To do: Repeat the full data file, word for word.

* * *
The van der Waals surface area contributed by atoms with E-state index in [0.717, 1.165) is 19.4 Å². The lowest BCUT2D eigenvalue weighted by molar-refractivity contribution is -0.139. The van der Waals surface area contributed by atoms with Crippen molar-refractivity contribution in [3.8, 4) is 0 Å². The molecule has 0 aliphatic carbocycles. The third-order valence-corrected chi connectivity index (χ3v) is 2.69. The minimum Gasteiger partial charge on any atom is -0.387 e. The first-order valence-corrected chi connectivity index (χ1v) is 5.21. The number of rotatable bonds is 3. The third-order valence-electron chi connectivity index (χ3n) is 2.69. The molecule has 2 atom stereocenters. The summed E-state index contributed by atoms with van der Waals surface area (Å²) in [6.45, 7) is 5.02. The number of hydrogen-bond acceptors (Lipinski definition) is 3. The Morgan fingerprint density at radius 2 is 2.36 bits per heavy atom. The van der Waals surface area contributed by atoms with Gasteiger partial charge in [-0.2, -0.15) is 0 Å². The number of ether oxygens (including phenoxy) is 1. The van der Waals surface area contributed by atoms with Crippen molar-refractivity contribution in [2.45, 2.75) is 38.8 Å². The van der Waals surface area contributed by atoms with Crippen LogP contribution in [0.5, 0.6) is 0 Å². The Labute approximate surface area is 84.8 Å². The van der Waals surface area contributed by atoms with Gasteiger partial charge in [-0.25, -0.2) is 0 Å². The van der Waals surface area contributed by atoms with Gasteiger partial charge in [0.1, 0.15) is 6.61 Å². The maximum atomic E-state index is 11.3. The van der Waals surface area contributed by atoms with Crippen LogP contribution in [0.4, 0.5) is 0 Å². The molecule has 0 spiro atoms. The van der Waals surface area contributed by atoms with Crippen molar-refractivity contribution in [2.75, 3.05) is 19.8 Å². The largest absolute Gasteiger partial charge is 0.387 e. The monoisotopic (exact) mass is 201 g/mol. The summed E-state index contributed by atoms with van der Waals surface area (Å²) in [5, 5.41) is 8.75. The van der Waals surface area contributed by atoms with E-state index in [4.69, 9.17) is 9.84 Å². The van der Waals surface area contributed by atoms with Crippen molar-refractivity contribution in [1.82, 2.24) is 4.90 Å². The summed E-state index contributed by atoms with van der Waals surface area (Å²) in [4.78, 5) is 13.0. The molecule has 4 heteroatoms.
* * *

The van der Waals surface area contributed by atoms with E-state index in [0.717, 1.165) is 19.4 Å². The lowest BCUT2D eigenvalue weighted by molar-refractivity contribution is -0.139. The van der Waals surface area contributed by atoms with Crippen molar-refractivity contribution in [3.8, 4) is 0 Å². The molecule has 0 aliphatic carbocycles. The third-order valence-corrected chi connectivity index (χ3v) is 2.69. The minimum Gasteiger partial charge on any atom is -0.387 e. The first-order valence-corrected chi connectivity index (χ1v) is 5.21. The number of rotatable bonds is 3. The third-order valence-electron chi connectivity index (χ3n) is 2.69. The molecule has 2 atom stereocenters. The summed E-state index contributed by atoms with van der Waals surface area (Å²) in [6.45, 7) is 5.02. The number of hydrogen-bond acceptors (Lipinski definition) is 3. The Morgan fingerprint density at radius 2 is 2.36 bits per heavy atom. The van der Waals surface area contributed by atoms with Gasteiger partial charge in [-0.2, -0.15) is 0 Å². The number of ether oxygens (including phenoxy) is 1. The van der Waals surface area contributed by atoms with Crippen molar-refractivity contribution in [2.45, 2.75) is 38.8 Å². The van der Waals surface area contributed by atoms with Crippen LogP contribution in [0.5, 0.6) is 0 Å². The Labute approximate surface area is 84.8 Å². The van der Waals surface area contributed by atoms with Gasteiger partial charge in [-0.25, -0.2) is 0 Å². The van der Waals surface area contributed by atoms with Gasteiger partial charge in [0.1, 0.15) is 6.61 Å². The maximum atomic E-state index is 11.3. The van der Waals surface area contributed by atoms with Crippen LogP contribution in [0.4, 0.5) is 0 Å². The molecule has 0 spiro atoms. The van der Waals surface area contributed by atoms with Crippen molar-refractivity contribution in [2.75, 3.05) is 19.8 Å². The largest absolute Gasteiger partial charge is 0.387 e. The monoisotopic (exact) mass is 201 g/mol. The summed E-state index contributed by atoms with van der Waals surface area (Å²) in [5, 5.41) is 8.75. The van der Waals surface area contributed by atoms with E-state index in [4.69, 9.17) is 9.84 Å². The van der Waals surface area contributed by atoms with Crippen molar-refractivity contribution in [1.82, 2.24) is 4.90 Å². The summed E-state index contributed by atoms with van der Waals surface area (Å²) in [4.78, 5) is 13.0. The molecule has 4 heteroatoms.